Implementing subclass methods in abstract class or casting?

Suppose I have a superclass Zone, which serves the purpose of generalizing more specific types of Zone which are defined in their own respective subclasses. I wish to create a game board, which consists of a 4×4 Zone array. A player should interact with a zone differently depending on what type of Zone they are on.

Consider the following superclass:

public abstract class Zone{        
        Pawn pawn;
        private boolean movable;

        public abstract boolean isMovable();
}

This class is extended by two other classes, MountainZone:

public class MountainZone extends Zone{
        private int temperature;
        movable = true;

        public void FreezePawn(){
            super.pawn.freeze(); //suppose freeze() is implemented in Pawn class
        }

        public boolean isMovable(){
            return this.movable;
        }

        public int getTemperature(){
            return this.temperature;
        }
}

and LavaZone:

public class LavaZone extends Zone{
        private int sulfurLevels;
        private int lavaFlowSpeed;
        movable = false;
        
        public boolean isMovable(){
            return this.movable;
        }

        public int getSulfurLevels(){
            return this.sulfurLevels;
        }

        public void setLavaFlowSpeed(int speed){
            this.lavaFlowSpeed = speed;
        }
}

Lastly, consider the following Main class where the gameboard is created:

public final class Main{
    private static Zone[][] gameboard = new Zone[4][4];

    public static void main (String[] args){

        for (Zone z : gameboard){
            if (z instanceof MountainZone){
                System.out.println(((MountainZone) z).getTemperature());
            } else if (z instanceof LavaZone){
                System.out.println(((LavaZone) z).getSulfurLevels());
            }
        }
    }
}

Instead of writing each method in the superclass with null (or 0 for int) as the return value for the getters and overriding them in their respective subclasses, I would tend towards using casting as shown above. This applies for any other method in the subclasses of Zone as well.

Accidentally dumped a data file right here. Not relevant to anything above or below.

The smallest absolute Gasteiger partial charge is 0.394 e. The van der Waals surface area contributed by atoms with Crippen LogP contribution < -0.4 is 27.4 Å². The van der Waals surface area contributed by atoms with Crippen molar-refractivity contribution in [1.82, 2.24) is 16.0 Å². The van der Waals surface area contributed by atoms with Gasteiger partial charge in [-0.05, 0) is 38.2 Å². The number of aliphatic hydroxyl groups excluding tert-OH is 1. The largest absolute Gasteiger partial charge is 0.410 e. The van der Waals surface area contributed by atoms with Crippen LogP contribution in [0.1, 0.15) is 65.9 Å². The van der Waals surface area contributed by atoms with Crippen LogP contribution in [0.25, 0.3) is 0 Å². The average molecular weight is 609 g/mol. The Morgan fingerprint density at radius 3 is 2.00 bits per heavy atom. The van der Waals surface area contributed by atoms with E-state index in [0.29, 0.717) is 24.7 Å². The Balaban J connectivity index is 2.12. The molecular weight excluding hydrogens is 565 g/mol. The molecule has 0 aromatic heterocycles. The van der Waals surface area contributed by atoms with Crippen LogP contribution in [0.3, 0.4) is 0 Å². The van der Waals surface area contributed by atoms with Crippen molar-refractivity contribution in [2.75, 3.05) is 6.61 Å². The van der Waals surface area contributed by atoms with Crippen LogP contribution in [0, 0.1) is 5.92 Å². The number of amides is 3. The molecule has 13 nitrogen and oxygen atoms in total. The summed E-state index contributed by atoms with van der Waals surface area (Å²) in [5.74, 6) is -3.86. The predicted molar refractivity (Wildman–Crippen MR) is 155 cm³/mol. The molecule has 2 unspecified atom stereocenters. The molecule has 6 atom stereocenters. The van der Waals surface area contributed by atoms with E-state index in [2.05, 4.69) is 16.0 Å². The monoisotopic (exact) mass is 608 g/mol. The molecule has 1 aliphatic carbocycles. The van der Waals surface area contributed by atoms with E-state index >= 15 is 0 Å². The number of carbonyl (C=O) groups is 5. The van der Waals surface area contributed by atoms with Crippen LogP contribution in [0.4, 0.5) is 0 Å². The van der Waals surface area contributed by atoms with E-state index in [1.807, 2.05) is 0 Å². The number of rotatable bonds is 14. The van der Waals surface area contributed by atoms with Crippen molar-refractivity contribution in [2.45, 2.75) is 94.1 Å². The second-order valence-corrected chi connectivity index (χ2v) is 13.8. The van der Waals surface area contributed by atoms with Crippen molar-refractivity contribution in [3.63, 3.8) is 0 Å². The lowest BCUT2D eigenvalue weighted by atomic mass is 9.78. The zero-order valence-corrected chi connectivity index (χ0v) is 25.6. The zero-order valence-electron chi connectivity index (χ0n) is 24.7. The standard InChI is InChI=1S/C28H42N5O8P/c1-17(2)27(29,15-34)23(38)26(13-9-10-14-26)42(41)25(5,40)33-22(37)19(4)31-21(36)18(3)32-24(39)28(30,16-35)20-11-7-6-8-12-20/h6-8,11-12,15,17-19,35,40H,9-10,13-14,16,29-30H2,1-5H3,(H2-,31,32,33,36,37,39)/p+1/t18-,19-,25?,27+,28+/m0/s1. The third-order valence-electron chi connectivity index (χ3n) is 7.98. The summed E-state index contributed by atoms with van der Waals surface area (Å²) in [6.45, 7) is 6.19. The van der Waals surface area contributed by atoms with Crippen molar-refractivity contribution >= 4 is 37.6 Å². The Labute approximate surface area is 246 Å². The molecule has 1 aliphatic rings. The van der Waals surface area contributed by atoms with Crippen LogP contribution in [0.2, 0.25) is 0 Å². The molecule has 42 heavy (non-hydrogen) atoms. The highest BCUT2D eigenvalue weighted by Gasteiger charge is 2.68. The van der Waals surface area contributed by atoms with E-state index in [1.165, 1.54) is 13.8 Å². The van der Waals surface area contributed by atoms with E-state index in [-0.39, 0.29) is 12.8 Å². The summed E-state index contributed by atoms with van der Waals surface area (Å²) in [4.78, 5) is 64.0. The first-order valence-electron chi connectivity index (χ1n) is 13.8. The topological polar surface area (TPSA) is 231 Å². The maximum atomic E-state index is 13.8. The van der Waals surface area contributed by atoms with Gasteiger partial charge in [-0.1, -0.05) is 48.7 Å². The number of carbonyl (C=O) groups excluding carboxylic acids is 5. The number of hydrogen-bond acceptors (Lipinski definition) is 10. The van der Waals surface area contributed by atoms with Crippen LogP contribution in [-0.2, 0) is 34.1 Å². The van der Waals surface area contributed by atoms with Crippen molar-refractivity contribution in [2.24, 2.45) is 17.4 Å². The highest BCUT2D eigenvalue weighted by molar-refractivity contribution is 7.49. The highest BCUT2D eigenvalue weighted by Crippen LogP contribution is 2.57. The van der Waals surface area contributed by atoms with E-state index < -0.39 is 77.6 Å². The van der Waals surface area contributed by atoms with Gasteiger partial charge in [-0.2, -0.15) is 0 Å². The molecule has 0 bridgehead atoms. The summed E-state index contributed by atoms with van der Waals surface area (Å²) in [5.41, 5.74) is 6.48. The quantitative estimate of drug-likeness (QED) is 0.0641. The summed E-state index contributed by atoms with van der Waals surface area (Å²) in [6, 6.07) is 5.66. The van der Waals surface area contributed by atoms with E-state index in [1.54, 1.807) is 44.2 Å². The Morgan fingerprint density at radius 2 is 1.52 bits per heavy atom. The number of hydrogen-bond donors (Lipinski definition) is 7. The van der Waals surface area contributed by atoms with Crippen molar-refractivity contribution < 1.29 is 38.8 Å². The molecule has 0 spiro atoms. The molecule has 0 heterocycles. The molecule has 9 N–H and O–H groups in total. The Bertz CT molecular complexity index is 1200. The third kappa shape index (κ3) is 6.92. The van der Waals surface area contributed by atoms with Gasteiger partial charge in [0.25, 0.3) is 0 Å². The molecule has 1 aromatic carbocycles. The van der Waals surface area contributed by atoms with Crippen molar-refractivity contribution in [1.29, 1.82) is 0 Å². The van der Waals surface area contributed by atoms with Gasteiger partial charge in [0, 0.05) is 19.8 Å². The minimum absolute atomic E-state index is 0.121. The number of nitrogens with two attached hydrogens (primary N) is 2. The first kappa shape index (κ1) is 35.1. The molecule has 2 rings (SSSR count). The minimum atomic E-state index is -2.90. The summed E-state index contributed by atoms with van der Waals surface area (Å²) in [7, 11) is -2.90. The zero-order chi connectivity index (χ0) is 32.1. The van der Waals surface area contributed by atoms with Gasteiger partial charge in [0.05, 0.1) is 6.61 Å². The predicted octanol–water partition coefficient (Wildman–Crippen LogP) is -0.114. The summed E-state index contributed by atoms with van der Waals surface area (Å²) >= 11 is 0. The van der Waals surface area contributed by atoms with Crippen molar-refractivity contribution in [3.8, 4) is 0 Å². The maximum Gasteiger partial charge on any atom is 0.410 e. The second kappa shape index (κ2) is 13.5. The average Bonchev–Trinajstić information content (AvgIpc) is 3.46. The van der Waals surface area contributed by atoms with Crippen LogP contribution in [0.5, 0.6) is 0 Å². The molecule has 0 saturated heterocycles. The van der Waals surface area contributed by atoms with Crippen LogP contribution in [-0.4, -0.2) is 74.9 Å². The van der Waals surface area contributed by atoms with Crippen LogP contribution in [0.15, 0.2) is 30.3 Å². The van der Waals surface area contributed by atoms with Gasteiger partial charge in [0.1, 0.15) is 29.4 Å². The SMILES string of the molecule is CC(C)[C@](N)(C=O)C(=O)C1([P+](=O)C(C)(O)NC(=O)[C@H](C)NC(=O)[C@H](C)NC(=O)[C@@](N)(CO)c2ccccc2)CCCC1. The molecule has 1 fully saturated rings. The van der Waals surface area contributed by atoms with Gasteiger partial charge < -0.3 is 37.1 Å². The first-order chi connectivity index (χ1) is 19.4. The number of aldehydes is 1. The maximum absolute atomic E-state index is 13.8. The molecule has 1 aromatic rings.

I want to know, if the best way to go about interacting with the individual zones on the gameboard array for specific cases is to use casting, or to implement every single unique method from the subclasses to the superclass.

Answer

The short answer: A combinatino of Invert control, and command patterns.

If you give all zone types the ‘getSulphurLevels’ method, that’s potentially odd; it doesn’t appear to apply to a non-lava zone. It can work, of course, but you need to change the mental model of how your app works: If ALL zones have a sulphur level, but it’s just that on most zones it is 0, then this works fine, and you can just add:

public int getSulphurLevels() {
    return 0;
}

to class Zone, and override that only in LavaZone. Still, that strategy doesn’t neccessarily apply to all the weird things you might want to do to a specific zone kind. Thus:

Inversion of control

Let’s look at that for (Zone z : gameboard) loop. What is it trying to do? It is trying to print some very basic information that is of particular importance to that specific zone. So, implement THAT:

class Zone {
    public String renderImportantInformation() {
        return "Nothing special going on here";
    }
}

class LavaZone {
    public String renderImportantInformation() {
       return String.format("Sulphur is at %d density", getSulphurLevel());
    }
}

This usually serves, but one way or another, if you want non-universal logic, then you need to decide: Either the zones carry this info, or the board does. Usually the zone is the right place, but every so often you get a third layering on top: Code that doesn’t really make sense to be in LavaZone itself, but is more a combinatorial property: On specific board kinds, for specific zones, say, special rules apply. Imagine you have a ‘modification’ engine where the game can be tweaked with alternate rules, and you have a class representing the alternate ruleset. How would that work?

Then there is the command pattern: Create a map that maps the pertinent info (perhaps only the zone type, for a simple pattern) onto a block of code that knows what to do with it:

private static final Map<Class<? extends Zone>, Function<Zone, String>> pertinentPropertiesPrinters = new HashMap<>();

static {
pertinentPropertiesPrinters.put(LavaZone.class, zone -> 
  String.format("Sulphur levels: %d", ((LavaZone) zone).getSulphurLevel());
}

It is slightly unfortunate that generics aren’t powerful enough to let you avoid the cast here, though in practice you can paper over this by making a single method for adding a ‘handler’ for a given zone which takes care of the casting once.

Command patterns are somewhat advanced – there’s more to read before you use these: I thought I’d give you a general idea of what they are, but I’d try first with making methods that accurately describe the more general thing you are trying to do (such as: Print pertinent information, check for hazards, ask the player if they want to perform the special action that belongs with this zone, etc).

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